I have to admit I'm still kind of intrigued by this one! I love steampunk!!

Vic said...

Ben, dahling, you visited my humble blog. Thank you for setting my misteak,uhm, mistake, straight. Your robotic neuticles are truly impressive!

Vic

Southerner said...

Ben, you are being very gracious about all this.

In the words of Oscar Wilde,

"Your book is much too important a thing ever to talk seriously about it."
-- “Vera, of The Nihilists”
(This is a misquote.)

Michelle @ The True Book Addict said...

"Bottom line, I didn't write Anroid Karenina for Tolstoy, I wrote it for ...

the robots/androids 100 years from now. I will be remembered among them as one of the best classic authors."

Enid Wilson said...

Strange combination but the idea is worth the salute.

Really Angelic

Tea and Tomes said...

"Bottom line, I didn't write Android Karenina for Tolstoy, I wrote it for... the purpose of cashing in on the rewritten classics craze."

Okay, so maybe I'm a little bit cynical on this whole "rewrite the classics but with a wild and fantastical twist" thing." I won't deny that it's a creative endeavour, especially when one tries to stay true to the language and characterization in the originals. On the other hand, it seems to me that some of the attempts are stretching themselves too thin to be enjoyable, and some feel like they were only written to cash in on the fad.

That being said, I do admit that I haven't read this one. Maybe it's good, maybe it's bad, I can't really say. I do know that I'd likely pass it over in a bookstore, but that doesn't mean that if I win a copy I won't give it a fair chance and base further opinions from there. :p

ChaChaneen said...

Every time I visit here, the picture of Elizabeth and Mr. Collins makes me cringe! ha ha

Gina said...

Goodness, I'm having enough trouble just getting through the original version!

LimitedEmpathy said...

"Bottom line, I didn't write Anroid Karenina for Tolstoy, I wrote it for ...

the lulz."

Roasted Marshmallow said...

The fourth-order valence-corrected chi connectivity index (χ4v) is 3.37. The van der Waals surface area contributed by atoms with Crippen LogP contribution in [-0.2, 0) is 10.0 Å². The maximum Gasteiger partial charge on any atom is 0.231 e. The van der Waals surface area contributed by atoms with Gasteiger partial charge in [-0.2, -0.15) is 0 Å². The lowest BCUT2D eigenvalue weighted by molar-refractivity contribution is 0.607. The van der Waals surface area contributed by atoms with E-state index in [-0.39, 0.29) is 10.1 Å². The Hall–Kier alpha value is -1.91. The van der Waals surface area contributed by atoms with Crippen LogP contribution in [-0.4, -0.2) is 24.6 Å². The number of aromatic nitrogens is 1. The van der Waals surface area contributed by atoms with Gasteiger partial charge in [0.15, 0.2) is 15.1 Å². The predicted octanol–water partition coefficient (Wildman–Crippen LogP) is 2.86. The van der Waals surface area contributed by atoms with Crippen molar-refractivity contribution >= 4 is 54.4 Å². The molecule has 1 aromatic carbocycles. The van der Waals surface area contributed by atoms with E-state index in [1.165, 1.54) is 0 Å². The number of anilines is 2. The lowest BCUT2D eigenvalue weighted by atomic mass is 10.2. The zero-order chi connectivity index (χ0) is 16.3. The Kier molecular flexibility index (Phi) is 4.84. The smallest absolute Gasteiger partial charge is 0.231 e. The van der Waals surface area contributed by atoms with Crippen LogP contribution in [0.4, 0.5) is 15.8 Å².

I'm not entering the contest - I already have two copies of Android Kareninia. I just wanted to voice my opinion of the book.

I read Anne Karenina, and even though it wasn't the usual genre I enjoy, I found myself thoroughly engrossed in the plot and felt I could relate the characters with real people. I found it an easy, if epic, read, and gave it an "I would read it again" rating.

When I heard that there was going to be a mash-up of the book, I was anxious to get my hands on it in order to have an excuse to read it again - with the new additions.

I absolutely loved the mash-up. Ben Winters did a great job of seamlessly adding steampunk elements to the story while keeping the main plot.

Keep the mash-ups coming, Ben!

Brooke from The Bluestocking Guide said...

"Bottom line, I didn't write Anroid Karenina for Tolstoy, I wrote it for myself, because if I don't get a paycheck I'll end up in foreclosure. "

Aranel said...

Bottom line, I didn't write Android Karenina for Tolstoy, I wrote it for the imaginative many who love romantic science fiction

Meredith said...

Bottom line I wrote Android Karenina for Cylons everywhere.

Nonna Beach said...

Bottom Line: "I wrote it to make money"
And he will, but I won't be reading or buying...
however,I support the free enterprise system totally so I hope he makes a bundle !!!

Courtney said...

Bottom line, I didn't write Android Karenina for Tolstoy, I wrote it for the burgeoning robot market (they can read, right?)!

Catherine Delors said...

Oh no, I don't live in the US or Canada! Too bad...
This reminds me of a really cool robot book I read to my son when he was little. Forgot the name but it was lovely.

becca said...

Bottom line I wrote Android Karenina because anything is better than the original!

Laurel Ann said...

LOL Vic! A review of the first paragraph. How brilliant. Now I can pound through the three foot high listing stack of books that I have avoided reviewing for the last two years cuz, I couldn't get past the third chapter. Now my new cutoff will be the first paragraph. I have just reclaimed a good chunk of my reading life. Thanks.

Anonymous said...

Bottom line, I didn't write Anroid Karenina for Tolstoy, I wrote it for ...

all those readers who want to see something drastically new in the classic Anna Karenina.

-Alicia H.

Steph said...

Ugggh! Of all classic novels to rewrite as a mash-up, Anna Karenina?? Blech.
You want real robot love? Read The Silver Metal Lover and Metallic Love by Tanith Lee.

C.A. Marshall said...

Bottom line, I didn't write Anroid Karenina for Tolstoy, I wrote it for ... the fanfiction p0rn.

Yep. I went there.

Gail said...

I kind of like books of this nature.
Im still laughing from Mr. Darcy threatening Miss. Bingley for talking so much in Pride and Prejudice & Zombies. Now sea monsters. What's next: vampires & flying brooms?